30 days at the yoga centre, sharing a practice that begins at 6 a.m. and finishes at 7:30. Usually I aim for 20 minutes of meditation, 20 minutes of asana each morning. This is a 45 hour class, spread over 30 days. It began October 31st, so I am now four days in.
There is great difference between just practising and sadhana. Sadhana is a way of accomplishing something... a journey that leads somewhere, not the mere treadmill of thoughtless practice... Light on Life (p. 167)My goal is to improve my daily practise and take it to a new level. To bring greater awareness to the poses, and to deepen my breath meditation. Also to boost resiliency, both physical and mental. Who knows? Along the way I may get some insights on how to be a better person.
It is a great follow-up to the weekend intensive with Zubin. During that workshop Marlene strongly suggested I should take some classes with her, that I needed stronger guidance at my level and would benefit from an advanced level of teaching.
This sadhana is the perfect opportunity to learn from one of the best. Marlene has studied with BKS for decades, traveling to India multiple times to refine insights.
I actually studied with her back in the 80's, but she scared me away. Lots of yelling! Still, she left an indelible impression. In the 90s, I again sought teaching in the Iyengar method. This new teacher yelled a lot, too. At this point I nicknamed Iyengar Yoga "Angry Yoga," but kept going to classes.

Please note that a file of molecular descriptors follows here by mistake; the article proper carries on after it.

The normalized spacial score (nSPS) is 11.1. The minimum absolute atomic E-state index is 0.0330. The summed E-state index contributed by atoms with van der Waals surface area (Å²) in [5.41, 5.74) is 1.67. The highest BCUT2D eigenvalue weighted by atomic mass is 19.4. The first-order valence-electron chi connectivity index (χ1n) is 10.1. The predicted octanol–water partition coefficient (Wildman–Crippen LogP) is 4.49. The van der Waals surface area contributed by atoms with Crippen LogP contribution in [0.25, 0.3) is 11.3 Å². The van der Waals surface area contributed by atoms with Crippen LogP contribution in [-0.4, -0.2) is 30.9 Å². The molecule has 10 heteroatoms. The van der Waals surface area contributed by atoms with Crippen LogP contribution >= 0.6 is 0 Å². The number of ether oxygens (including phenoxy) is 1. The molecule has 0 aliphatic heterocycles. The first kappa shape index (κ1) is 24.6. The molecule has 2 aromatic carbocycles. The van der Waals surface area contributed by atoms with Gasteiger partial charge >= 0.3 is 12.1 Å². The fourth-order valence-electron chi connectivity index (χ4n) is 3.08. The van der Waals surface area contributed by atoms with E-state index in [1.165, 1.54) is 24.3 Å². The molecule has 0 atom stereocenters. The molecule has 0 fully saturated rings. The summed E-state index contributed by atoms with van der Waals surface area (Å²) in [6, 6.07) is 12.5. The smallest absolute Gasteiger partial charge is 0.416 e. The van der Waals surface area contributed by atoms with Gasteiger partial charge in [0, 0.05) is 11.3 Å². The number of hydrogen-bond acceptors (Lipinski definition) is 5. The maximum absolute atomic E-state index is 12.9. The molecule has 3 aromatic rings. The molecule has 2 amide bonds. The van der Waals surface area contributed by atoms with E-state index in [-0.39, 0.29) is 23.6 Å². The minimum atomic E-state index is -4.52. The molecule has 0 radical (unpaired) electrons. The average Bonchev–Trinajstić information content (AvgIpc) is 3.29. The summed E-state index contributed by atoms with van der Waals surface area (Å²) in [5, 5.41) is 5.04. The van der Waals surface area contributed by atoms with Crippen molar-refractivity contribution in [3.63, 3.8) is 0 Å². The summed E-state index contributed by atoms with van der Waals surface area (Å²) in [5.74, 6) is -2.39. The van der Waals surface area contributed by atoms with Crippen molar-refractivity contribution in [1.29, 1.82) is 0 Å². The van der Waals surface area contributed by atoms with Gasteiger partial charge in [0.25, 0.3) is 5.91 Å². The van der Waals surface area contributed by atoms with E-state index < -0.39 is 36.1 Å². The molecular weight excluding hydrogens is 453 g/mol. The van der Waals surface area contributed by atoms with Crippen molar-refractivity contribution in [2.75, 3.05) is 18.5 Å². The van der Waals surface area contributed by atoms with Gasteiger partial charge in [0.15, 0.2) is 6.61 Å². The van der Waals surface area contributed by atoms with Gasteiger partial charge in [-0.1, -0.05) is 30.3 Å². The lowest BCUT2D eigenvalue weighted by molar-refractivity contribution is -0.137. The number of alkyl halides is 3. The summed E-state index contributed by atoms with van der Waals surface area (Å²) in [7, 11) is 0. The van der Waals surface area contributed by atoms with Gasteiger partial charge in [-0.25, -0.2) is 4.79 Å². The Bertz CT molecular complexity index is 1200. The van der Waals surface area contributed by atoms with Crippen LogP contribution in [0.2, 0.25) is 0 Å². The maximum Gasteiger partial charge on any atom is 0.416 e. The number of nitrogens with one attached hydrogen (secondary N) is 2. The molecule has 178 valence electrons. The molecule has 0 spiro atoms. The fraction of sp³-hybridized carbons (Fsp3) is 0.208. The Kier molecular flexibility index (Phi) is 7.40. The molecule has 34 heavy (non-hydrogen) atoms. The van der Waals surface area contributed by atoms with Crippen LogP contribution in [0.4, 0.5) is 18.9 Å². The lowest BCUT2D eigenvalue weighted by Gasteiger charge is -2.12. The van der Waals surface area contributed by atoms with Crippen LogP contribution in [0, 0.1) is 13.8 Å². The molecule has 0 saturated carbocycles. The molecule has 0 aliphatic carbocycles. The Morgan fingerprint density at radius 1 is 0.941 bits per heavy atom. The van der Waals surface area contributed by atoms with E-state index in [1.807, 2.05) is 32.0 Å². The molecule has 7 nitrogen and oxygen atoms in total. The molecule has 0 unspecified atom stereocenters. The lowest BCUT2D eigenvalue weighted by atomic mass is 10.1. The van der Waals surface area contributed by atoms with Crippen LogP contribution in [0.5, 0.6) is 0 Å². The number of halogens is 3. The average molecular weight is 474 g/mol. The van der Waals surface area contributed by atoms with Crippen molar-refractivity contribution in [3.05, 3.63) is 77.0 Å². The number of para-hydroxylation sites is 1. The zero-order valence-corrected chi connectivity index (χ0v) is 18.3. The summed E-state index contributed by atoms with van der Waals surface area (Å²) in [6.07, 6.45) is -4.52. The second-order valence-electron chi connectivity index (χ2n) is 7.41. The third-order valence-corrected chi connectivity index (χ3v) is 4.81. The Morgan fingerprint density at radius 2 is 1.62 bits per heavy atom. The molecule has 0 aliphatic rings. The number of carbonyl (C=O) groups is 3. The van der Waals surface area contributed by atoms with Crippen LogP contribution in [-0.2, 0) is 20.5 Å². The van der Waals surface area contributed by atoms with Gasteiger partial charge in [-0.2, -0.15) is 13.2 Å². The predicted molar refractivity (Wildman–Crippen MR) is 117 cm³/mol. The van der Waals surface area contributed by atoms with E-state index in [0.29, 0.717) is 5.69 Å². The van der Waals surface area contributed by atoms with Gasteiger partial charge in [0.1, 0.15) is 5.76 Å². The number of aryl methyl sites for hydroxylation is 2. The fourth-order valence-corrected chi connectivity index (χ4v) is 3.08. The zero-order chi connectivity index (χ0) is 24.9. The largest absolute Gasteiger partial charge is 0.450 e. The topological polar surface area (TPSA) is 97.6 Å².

I've come to understand the teachers were emulating BKS, who took a severe approach, in part due to cultural reasons (apparently they yell a lot in India). I've also heard it was part of a defense mechanism, to discourage female students from seeking more intimate forms of comfort from the exotic and physically dynamic guru.
Anyway tomorrow morning is Day 5. Clocks turn back tonight, so a whole extra hour of sleep.
I have noticed that the rest of the day after these sessions, I am generally more aware. Senses heightened. Less attached to outcome, more focused on the present moment. Less self-centered.
What is happening here that isn't happening in my home practice? For starters, Marlene often notices and corrects postures I would be quite content with at home. She pushes me much harder than I push myself. But it is also the corrections... just when I think I've achieved a modicum of alignment, an adjustment comes. Sometimes subtle, sometimes quite significant. It humbles the ego to a great extent.